Sunday, June 21, 2015
Where & When: Arclight Cinemas, Hollywood, CA. June 9, 2015 5:20PM
Melissa McCarthy and director Paul Feig together have altered the long-held perception of women in comedy. Mr. Feig has proven that if it's well-written and capable talent is brought on board, people will happily pay to see comedies with female leads while the very funny Ms McCarthy shows that she can be a major box-office draw even if she's not a size two.
They first came together in the bridal nightmare comedy, "Bridesmaids", with the actress in an Oscar-nominated supporting role and the film became a surprise break-out hit. In their next outing, McCarthy was given a bigger part and teamed-up with movie-star, Sandra Bullock in the female-buddy cop caper, "The Heat" and scored another home run. Their latest winning collaboration is "Spy", a spoof of the James Bond action-thrillers with McCarthy, front and center, becoming an unlikely secret agent. The film successfully merges together those common espionage staples involving fancy gadgets, exotic locations, thrilling car chases and bone-shattering brawls with suburban cat-lady disguises, wacky antics and insanely funny gags.
Susan Cooper (McCarthy) sits behind a desk at CIA headquarters as the eyes and ears for agent Bradley Fine (Jude Law) when he's out fighting the bad guys. Holding a secret crush on the handsome and debonair Fine, the plain and unremarkable Susan can only dream that he would ever notice her as a woman or that she would have a chance to work by his side as an agent.
After his attempt to track down a nuclear bomb that will be sold to Italian gangster, Sergio De Luca (Bobby Cannavale) ended with the accidental death of his target, Boyanov (Raad Rawi), Agent Fine sets out to find his daughter, Rayna (Rose Byrne) who may know of it's location. But she's on to him, as well as the identities of other CIA agents, and takes Fine out for revenge.
Since the cover is blown for the field agents, Susan volunteers to go on the mission to follow Rayna and locate the bomb. Her boss, Elaine Crocker (Allison Janney) is opposed to the idea but with few options and time running out, she agrees so long as Susan doesn't make contact.
It should be no shocker that Susan Cooper doesn't follow those instructions once she reaches her Paris destination and gets herself thrown in the mix. The inexperienced spy cons her way in to the inner circle of the deadly, big-haired, Rayna and travels to Rome and Budapest with her as she makes final arrangements to sell the bomb. Susan must find it's whereabouts before her identity is discovered and receives help from her friend, Nancy (Miranda Hart) back at the CIA headquarters, a contact in Italy, Aldo (Peter Serafinowicz) who is your standard stereotypical Italian and the abrasive fellow agent, Rick Ford (Jason Statham), disgruntled and going rogue because he wasn't given this assignment, stalks her throughout the mission.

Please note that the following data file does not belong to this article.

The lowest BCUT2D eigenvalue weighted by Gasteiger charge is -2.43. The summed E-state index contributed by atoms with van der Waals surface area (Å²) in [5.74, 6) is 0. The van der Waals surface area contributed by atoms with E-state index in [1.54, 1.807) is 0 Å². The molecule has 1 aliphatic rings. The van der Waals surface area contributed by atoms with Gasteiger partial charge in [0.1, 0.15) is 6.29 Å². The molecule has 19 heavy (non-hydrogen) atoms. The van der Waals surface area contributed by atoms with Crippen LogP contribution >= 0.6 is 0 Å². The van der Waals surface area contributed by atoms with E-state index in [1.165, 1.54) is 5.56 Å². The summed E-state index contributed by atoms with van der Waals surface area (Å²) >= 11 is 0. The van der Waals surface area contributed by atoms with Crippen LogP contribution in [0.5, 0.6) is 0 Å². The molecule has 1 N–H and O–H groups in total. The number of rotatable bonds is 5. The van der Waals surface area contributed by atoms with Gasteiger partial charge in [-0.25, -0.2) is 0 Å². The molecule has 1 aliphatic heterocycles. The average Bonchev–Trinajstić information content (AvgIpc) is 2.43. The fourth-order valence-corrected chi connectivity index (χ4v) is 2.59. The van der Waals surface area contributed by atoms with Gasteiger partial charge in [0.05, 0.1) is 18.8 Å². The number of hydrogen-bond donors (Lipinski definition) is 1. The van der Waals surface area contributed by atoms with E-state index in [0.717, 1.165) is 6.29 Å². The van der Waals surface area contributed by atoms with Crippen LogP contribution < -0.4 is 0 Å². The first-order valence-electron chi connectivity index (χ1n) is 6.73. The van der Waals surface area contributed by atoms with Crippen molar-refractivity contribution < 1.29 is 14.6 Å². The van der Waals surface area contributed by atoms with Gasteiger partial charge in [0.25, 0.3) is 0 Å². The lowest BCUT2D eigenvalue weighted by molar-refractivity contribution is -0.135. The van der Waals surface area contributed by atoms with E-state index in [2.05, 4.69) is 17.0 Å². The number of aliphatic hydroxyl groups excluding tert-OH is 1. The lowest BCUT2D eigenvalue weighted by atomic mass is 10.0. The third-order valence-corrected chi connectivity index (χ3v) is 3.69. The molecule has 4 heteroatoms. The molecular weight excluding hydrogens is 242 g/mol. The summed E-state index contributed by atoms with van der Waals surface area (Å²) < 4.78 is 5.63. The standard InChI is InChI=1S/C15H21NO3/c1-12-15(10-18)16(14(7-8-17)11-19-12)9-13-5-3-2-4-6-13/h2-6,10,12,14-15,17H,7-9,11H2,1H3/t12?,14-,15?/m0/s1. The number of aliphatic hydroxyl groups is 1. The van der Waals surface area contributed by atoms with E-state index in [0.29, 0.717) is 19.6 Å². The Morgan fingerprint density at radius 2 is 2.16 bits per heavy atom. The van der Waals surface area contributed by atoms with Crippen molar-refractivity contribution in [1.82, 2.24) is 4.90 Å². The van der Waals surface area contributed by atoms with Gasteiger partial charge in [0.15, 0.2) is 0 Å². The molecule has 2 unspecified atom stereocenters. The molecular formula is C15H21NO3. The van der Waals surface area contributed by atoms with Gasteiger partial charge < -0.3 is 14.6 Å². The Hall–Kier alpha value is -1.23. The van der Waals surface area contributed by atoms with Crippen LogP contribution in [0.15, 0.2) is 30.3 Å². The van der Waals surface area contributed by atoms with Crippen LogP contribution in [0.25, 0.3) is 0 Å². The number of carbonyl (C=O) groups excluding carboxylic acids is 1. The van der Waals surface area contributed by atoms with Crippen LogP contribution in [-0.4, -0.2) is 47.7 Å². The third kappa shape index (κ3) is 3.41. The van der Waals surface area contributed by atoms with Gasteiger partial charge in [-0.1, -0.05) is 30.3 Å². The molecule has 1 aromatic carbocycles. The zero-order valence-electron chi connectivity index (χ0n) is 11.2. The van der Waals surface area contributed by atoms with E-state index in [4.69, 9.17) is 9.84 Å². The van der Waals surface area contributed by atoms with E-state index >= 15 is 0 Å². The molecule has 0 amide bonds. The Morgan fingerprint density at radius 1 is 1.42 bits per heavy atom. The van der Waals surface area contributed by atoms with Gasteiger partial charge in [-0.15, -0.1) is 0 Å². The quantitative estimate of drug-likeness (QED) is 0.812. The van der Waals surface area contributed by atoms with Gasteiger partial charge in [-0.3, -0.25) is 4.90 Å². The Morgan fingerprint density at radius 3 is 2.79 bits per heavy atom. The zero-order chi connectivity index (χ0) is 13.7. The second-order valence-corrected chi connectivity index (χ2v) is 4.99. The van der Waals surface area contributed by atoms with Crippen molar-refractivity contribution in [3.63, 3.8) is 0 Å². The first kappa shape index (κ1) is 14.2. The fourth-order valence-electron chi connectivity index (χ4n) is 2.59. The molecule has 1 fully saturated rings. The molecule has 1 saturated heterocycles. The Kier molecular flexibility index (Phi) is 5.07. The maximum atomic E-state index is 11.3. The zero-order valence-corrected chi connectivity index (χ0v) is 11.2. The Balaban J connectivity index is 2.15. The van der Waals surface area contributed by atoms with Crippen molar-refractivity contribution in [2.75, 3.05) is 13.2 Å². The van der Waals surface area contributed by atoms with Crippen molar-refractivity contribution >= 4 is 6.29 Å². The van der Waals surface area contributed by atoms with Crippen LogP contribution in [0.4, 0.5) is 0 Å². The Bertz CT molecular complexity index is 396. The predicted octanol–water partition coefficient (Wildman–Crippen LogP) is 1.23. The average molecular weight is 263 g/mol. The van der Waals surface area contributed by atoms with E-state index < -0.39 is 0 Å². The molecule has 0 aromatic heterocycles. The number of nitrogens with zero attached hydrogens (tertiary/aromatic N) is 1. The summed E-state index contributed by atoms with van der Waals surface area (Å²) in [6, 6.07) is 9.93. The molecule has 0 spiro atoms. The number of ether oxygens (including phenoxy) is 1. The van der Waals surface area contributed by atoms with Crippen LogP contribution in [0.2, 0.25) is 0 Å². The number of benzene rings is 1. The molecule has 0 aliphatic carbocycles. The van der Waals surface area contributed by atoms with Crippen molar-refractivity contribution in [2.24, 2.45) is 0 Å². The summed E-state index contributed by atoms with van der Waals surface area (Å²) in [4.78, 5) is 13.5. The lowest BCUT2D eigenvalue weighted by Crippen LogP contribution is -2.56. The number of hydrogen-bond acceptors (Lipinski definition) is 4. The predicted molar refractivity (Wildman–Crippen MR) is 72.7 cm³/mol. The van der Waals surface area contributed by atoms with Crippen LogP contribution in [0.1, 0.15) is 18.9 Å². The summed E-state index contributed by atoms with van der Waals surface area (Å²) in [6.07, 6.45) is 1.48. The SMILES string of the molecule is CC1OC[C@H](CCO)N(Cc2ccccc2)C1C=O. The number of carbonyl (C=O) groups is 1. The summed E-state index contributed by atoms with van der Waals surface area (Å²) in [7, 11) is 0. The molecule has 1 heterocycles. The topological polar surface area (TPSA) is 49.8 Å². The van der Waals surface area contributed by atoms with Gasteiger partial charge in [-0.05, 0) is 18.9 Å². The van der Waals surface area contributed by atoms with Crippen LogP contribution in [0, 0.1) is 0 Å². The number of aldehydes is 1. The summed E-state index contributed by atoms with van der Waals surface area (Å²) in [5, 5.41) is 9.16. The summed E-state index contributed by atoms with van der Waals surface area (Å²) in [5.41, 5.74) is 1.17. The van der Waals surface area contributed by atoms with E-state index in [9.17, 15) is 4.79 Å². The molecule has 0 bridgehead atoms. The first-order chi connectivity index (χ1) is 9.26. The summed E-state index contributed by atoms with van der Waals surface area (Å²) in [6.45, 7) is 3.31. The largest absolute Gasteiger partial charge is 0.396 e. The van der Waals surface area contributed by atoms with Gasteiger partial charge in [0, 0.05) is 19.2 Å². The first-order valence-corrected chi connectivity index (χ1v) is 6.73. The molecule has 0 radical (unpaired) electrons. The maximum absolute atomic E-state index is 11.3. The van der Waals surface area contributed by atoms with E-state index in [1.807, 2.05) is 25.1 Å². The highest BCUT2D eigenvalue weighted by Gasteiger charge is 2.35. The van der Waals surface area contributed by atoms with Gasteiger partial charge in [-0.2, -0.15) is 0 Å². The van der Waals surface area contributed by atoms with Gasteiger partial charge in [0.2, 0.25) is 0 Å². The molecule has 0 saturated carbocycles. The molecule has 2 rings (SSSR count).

Feig's script follows a faithful blueprint of your average spy adventure but the brief bursts of graphic gore feel out of place for a zany comedy (even the 007 films keep the bloodshed at PG-13 levels). But what the director is really after is to flip the script on expectations and take us on a humorously thrilling ride from a female point-of-view and not from one that looks like Angelina Jolie. After the misstep of "Tammy", the jumbled mess of a comedy created by McCarthy and her husband, Ben Falcone (who pops up here in a cameo), Feig guides the actress back on to solid ground as he's able to rein her manic energy in to coherent focus. McCarthy, with her sweet cherub face and the foul mouth of a demented sailor, doesn't fail to deliver the laughs but also brings warmth and quirky charm to help flesh out her character.
There are plenty of Brits filling out the roles here (and our Aussie, Ms Byrne, hilarious as our Bulgarian villainess) with the towering, Ms Hart, who is a comic sensation back home in England, perfectly giving Americans a taste of what they're missing. But it's Mr. Statham that surprises with sharp comedic skills. The no-nonsense action star hasn't had too many chances to show that he's actually quite funny and hopefully he'll get more opportunities to show that off.
"Spy" brings us plenty of thrills, danger but mostly giddy fun and that's exactly what you want in your summer popcorn fare. The good news is that Ms McCarthy and Mr. Feig are joining forces once again with an all-female reboot of "Ghostbusters". If it's anything like "Spy", I think it's likely we're in for another hilarious treat